CHEM 1010 week 7 notes
CHEM 1010 week 7 notes CHEM 1010
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This 3 page Class Notes was uploaded by Chase Bobier on Saturday March 12, 2016. The Class Notes belongs to CHEM 1010 at Middle Tennessee State University taught by Tammy J Melton in Fall 2015. Since its upload, it has received 9 views. For similar materials see Introductory General Chemistry I in Chemistry at Middle Tennessee State University.
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Date Created: 03/12/16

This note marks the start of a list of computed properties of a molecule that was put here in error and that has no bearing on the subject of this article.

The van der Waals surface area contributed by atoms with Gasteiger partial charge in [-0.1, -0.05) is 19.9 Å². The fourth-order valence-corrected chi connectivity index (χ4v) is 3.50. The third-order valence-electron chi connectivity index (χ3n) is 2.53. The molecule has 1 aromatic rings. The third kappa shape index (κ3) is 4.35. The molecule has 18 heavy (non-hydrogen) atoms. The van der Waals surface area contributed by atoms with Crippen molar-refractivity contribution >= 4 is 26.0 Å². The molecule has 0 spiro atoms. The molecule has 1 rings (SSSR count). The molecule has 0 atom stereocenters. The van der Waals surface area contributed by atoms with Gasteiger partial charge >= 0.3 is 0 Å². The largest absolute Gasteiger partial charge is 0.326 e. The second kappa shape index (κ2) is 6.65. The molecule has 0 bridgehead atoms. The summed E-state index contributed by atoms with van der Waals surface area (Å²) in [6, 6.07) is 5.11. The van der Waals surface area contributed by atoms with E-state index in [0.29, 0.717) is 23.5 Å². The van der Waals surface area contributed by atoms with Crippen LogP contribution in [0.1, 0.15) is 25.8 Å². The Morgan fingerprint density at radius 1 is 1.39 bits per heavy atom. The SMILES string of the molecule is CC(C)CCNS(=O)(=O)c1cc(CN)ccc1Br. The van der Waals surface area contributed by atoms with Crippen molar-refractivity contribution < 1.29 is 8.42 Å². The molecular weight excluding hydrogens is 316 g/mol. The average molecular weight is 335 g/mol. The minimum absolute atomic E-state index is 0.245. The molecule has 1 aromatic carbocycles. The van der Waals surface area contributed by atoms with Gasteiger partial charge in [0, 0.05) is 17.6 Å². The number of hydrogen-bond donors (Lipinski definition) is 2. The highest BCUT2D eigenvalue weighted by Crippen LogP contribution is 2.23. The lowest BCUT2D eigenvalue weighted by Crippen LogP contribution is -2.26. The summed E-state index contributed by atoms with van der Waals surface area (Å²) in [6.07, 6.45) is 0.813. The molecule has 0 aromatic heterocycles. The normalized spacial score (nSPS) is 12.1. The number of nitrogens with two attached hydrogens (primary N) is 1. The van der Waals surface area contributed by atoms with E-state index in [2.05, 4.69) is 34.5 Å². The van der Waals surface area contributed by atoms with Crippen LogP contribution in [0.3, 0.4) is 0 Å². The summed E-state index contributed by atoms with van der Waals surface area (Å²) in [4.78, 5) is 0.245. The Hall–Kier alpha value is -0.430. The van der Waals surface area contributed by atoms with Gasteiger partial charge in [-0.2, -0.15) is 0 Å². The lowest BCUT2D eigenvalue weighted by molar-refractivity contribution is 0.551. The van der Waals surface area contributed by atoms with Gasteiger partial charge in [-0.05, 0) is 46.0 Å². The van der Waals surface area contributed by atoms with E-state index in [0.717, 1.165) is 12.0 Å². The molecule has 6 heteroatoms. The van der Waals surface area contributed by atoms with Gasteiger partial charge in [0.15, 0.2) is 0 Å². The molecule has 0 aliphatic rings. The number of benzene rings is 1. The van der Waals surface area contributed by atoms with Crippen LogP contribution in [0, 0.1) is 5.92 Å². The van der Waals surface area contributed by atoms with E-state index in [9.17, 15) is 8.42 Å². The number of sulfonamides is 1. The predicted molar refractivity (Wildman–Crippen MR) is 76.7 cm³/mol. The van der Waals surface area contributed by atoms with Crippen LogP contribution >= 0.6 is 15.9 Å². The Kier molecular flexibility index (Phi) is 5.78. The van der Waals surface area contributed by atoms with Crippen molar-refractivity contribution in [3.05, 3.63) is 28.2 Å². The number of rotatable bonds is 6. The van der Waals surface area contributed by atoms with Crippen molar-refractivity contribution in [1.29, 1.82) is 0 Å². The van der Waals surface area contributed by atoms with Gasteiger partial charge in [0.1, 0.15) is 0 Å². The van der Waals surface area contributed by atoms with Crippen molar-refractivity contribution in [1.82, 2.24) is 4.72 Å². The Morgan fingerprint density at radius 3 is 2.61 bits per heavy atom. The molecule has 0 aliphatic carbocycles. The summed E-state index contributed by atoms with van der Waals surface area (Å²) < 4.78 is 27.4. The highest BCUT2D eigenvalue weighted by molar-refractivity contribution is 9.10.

Chase Bobier CHEM 1010 notes week 7 Important terms Things you need to know Ionic and Covalent Compounds A compound is formed when two or more different elements combine chemically Bonds -Ionic bonds are the electrostatic force between ions of opposing charges. So anions bond with cations. Ionic compounds are always neutral, having no charge. (Example: Ns and Cl bond to form NaCl) -Covalent bonds are when atoms ‘share’ electrons between each other in pairs. Covalent compounds are usually formed between two nonmetals. Predicting the Formula of Ionic Compounds (Ionic compounds are a metal and a nonmetal) 1) Write the metal with it’s cationic charge 2) Write the nonmetal with it’s anionic charge 3) Combine the ions to form an electrically neutral formula. Sometimes you might need multiple of one or both of the atoms to make this happen. Nomenclature Ionic Compounds -ionic compounds have no prefixes -metal+nonmetal has the suffix of –ide -ionic compounds with high amounts of oxygen end in –ate Covalent Compounds (Two-element compounds) 1) First element is named first 2) Second Element is named second 3) Apply prefixes for multiple atoms Prefixes 2= di ( NO 2 Nitrogen dioxide) 3= tri (PCL 3 Phosporus trichlroide) 4= tetra (N 2 4 dinitrogen tetraoxide) 5= penta 6= hexa 7= hepta 8= octa 9= nona 10= deca Refer to page 84 of General, Organic, and Biochemistry for information on Lewis Dot Structures. Resonance is when there is more than one correct way to arrange the electrons in the structure Isomers occur when there is more than one way to correctly arrange the atom in a compound
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